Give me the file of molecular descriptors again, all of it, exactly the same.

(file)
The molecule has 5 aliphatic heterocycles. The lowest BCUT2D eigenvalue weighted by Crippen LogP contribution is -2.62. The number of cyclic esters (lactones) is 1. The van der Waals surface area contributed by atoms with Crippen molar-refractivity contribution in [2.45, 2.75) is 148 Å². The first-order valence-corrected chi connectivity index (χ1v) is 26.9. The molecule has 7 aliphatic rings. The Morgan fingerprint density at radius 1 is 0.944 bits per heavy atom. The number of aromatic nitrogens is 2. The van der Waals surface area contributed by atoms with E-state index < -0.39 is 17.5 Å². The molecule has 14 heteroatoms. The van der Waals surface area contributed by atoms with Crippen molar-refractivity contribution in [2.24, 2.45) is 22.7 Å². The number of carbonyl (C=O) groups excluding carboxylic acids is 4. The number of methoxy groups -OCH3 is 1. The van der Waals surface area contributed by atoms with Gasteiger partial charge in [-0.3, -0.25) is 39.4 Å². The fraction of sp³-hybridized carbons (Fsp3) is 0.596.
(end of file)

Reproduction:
The molecule has 5 aliphatic heterocycles. The lowest BCUT2D eigenvalue weighted by Crippen LogP contribution is -2.62. The number of cyclic esters (lactones) is 1. The van der Waals surface area contributed by atoms with Crippen molar-refractivity contribution in [2.45, 2.75) is 148 Å². The first-order valence-corrected chi connectivity index (χ1v) is 26.9. The molecule has 7 aliphatic rings. The Morgan fingerprint density at radius 1 is 0.944 bits per heavy atom. The number of aromatic nitrogens is 2. The van der Waals surface area contributed by atoms with E-state index < -0.39 is 17.5 Å². The molecule has 14 heteroatoms. The van der Waals surface area contributed by atoms with Crippen molar-refractivity contribution in [2.24, 2.45) is 22.7 Å². The number of carbonyl (C=O) groups excluding carboxylic acids is 4. The number of methoxy groups -OCH3 is 1. The van der Waals surface area contributed by atoms with Gasteiger partial charge in [-0.3, -0.25) is 39.4 Å². The fraction of sp³-hybridized carbons (Fsp3) is 0.596.